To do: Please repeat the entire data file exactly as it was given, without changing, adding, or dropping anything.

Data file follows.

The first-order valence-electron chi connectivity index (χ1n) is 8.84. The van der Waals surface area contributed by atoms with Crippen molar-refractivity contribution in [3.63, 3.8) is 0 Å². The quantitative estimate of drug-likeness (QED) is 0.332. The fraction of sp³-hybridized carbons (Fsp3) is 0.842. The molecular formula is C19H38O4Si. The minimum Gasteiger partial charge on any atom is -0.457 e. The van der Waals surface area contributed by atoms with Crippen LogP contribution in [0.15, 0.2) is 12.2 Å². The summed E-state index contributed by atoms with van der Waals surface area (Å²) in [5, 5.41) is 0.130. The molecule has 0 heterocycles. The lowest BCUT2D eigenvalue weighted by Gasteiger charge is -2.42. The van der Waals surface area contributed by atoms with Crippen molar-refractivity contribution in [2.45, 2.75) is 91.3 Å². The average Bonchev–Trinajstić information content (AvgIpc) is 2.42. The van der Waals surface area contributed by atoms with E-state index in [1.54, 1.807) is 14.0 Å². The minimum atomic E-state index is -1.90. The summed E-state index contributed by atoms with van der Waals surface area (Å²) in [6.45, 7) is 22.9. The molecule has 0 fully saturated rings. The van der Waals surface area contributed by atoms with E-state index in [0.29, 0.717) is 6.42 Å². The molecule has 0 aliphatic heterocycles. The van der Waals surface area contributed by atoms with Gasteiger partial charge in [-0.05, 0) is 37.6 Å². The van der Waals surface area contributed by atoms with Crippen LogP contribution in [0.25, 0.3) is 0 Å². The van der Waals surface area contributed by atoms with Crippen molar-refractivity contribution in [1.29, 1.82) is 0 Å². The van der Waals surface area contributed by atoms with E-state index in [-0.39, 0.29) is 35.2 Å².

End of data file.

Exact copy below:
The first-order valence-electron chi connectivity index (χ1n) is 8.84. The van der Waals surface area contributed by atoms with Crippen molar-refractivity contribution in [3.63, 3.8) is 0 Å². The quantitative estimate of drug-likeness (QED) is 0.332. The fraction of sp³-hybridized carbons (Fsp3) is 0.842. The molecular formula is C19H38O4Si. The minimum Gasteiger partial charge on any atom is -0.457 e. The van der Waals surface area contributed by atoms with Crippen LogP contribution in [0.15, 0.2) is 12.2 Å². The summed E-state index contributed by atoms with van der Waals surface area (Å²) in [5, 5.41) is 0.130. The molecule has 0 heterocycles. The lowest BCUT2D eigenvalue weighted by Gasteiger charge is -2.42. The van der Waals surface area contributed by atoms with Crippen molar-refractivity contribution in [2.45, 2.75) is 91.3 Å². The average Bonchev–Trinajstić information content (AvgIpc) is 2.42. The van der Waals surface area contributed by atoms with E-state index in [1.54, 1.807) is 14.0 Å². The minimum atomic E-state index is -1.90. The summed E-state index contributed by atoms with van der Waals surface area (Å²) in [6.45, 7) is 22.9. The molecule has 0 fully saturated rings. The van der Waals surface area contributed by atoms with E-state index in [0.29, 0.717) is 6.42 Å². The molecule has 0 aliphatic heterocycles. The van der Waals surface area contributed by atoms with Gasteiger partial charge in [-0.05, 0) is 37.6 Å². The van der Waals surface area contributed by atoms with Crippen LogP contribution in [0.25, 0.3) is 0 Å². The van der Waals surface area contributed by atoms with Crippen molar-refractivity contribution in [1.29, 1.82) is 0 Å². The van der Waals surface area contributed by atoms with E-state index in [-0.39, 0.29) is 35.2 Å².